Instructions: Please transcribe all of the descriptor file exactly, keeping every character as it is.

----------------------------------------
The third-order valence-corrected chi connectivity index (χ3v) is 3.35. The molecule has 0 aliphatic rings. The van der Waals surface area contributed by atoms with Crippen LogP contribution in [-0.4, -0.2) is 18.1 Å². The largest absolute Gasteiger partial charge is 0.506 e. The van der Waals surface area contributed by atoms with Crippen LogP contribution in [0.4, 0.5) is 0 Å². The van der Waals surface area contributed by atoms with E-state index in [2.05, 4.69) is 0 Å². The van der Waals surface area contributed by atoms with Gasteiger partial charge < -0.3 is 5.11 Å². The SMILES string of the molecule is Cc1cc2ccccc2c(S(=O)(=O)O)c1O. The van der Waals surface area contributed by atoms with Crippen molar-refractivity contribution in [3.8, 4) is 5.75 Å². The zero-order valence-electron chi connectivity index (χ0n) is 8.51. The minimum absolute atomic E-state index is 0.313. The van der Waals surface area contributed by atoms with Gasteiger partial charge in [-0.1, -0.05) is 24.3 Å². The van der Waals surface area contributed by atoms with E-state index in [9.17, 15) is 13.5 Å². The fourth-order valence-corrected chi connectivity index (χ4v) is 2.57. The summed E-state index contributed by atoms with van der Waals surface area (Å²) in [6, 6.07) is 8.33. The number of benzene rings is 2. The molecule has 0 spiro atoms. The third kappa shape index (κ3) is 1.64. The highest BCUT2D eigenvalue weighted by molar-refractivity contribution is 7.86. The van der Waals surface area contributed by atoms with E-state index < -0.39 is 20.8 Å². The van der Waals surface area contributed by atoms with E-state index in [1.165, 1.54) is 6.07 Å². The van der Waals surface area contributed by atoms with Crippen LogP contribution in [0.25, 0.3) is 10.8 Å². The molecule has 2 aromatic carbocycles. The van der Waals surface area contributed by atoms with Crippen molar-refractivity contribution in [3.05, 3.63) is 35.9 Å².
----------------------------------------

The third-order valence-corrected chi connectivity index (χ3v) is 3.35. The molecule has 0 aliphatic rings. The van der Waals surface area contributed by atoms with Crippen LogP contribution in [-0.4, -0.2) is 18.1 Å². The largest absolute Gasteiger partial charge is 0.506 e. The van der Waals surface area contributed by atoms with Crippen LogP contribution in [0.4, 0.5) is 0 Å². The van der Waals surface area contributed by atoms with E-state index in [2.05, 4.69) is 0 Å². The van der Waals surface area contributed by atoms with Gasteiger partial charge < -0.3 is 5.11 Å². The SMILES string of the molecule is Cc1cc2ccccc2c(S(=O)(=O)O)c1O. The van der Waals surface area contributed by atoms with Crippen molar-refractivity contribution in [3.8, 4) is 5.75 Å². The zero-order valence-electron chi connectivity index (χ0n) is 8.51. The minimum absolute atomic E-state index is 0.313. The van der Waals surface area contributed by atoms with Gasteiger partial charge in [-0.1, -0.05) is 24.3 Å². The van der Waals surface area contributed by atoms with E-state index in [9.17, 15) is 13.5 Å². The fourth-order valence-corrected chi connectivity index (χ4v) is 2.57. The summed E-state index contributed by atoms with van der Waals surface area (Å²) in [6, 6.07) is 8.33. The number of benzene rings is 2. The molecule has 0 spiro atoms. The third kappa shape index (κ3) is 1.64. The highest BCUT2D eigenvalue weighted by molar-refractivity contribution is 7.86. The van der Waals surface area contributed by atoms with E-state index < -0.39 is 20.8 Å². The van der Waals surface area contributed by atoms with E-state index in [1.165, 1.54) is 6.07 Å². The van der Waals surface area contributed by atoms with Crippen LogP contribution in [0.25, 0.3) is 10.8 Å². The molecule has 2 aromatic carbocycles. The van der Waals surface area contributed by atoms with Crippen molar-refractivity contribution in [3.05, 3.63) is 35.9 Å².